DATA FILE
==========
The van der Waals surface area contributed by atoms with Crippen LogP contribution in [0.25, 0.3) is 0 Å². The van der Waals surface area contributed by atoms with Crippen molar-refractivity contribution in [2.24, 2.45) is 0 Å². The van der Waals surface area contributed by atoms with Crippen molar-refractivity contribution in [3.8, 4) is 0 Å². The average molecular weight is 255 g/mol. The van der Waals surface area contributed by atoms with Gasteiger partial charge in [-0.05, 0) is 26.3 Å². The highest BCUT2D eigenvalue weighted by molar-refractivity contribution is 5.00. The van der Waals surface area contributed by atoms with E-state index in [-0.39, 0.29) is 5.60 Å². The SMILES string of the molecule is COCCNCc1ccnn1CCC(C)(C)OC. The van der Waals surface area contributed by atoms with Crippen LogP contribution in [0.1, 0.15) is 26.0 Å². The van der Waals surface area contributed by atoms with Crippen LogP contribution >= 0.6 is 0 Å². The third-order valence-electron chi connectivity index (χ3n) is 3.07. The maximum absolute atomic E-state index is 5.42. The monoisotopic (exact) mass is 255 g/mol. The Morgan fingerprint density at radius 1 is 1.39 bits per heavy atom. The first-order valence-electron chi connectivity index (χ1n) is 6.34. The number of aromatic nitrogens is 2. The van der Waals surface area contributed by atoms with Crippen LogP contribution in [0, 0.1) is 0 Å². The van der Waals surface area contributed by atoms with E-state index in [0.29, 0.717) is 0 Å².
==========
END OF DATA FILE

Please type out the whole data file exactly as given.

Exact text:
The van der Waals surface area contributed by atoms with Crippen LogP contribution in [0.25, 0.3) is 0 Å². The van der Waals surface area contributed by atoms with Crippen molar-refractivity contribution in [2.24, 2.45) is 0 Å². The van der Waals surface area contributed by atoms with Crippen molar-refractivity contribution in [3.8, 4) is 0 Å². The average molecular weight is 255 g/mol. The van der Waals surface area contributed by atoms with Gasteiger partial charge in [-0.05, 0) is 26.3 Å². The highest BCUT2D eigenvalue weighted by molar-refractivity contribution is 5.00. The van der Waals surface area contributed by atoms with E-state index in [-0.39, 0.29) is 5.60 Å². The SMILES string of the molecule is COCCNCc1ccnn1CCC(C)(C)OC. The van der Waals surface area contributed by atoms with Crippen LogP contribution in [0.1, 0.15) is 26.0 Å². The van der Waals surface area contributed by atoms with Crippen LogP contribution >= 0.6 is 0 Å². The third-order valence-electron chi connectivity index (χ3n) is 3.07. The maximum absolute atomic E-state index is 5.42. The monoisotopic (exact) mass is 255 g/mol. The Morgan fingerprint density at radius 1 is 1.39 bits per heavy atom. The first-order valence-electron chi connectivity index (χ1n) is 6.34. The number of aromatic nitrogens is 2. The van der Waals surface area contributed by atoms with Crippen LogP contribution in [0, 0.1) is 0 Å². The van der Waals surface area contributed by atoms with E-state index in [0.29, 0.717) is 0 Å².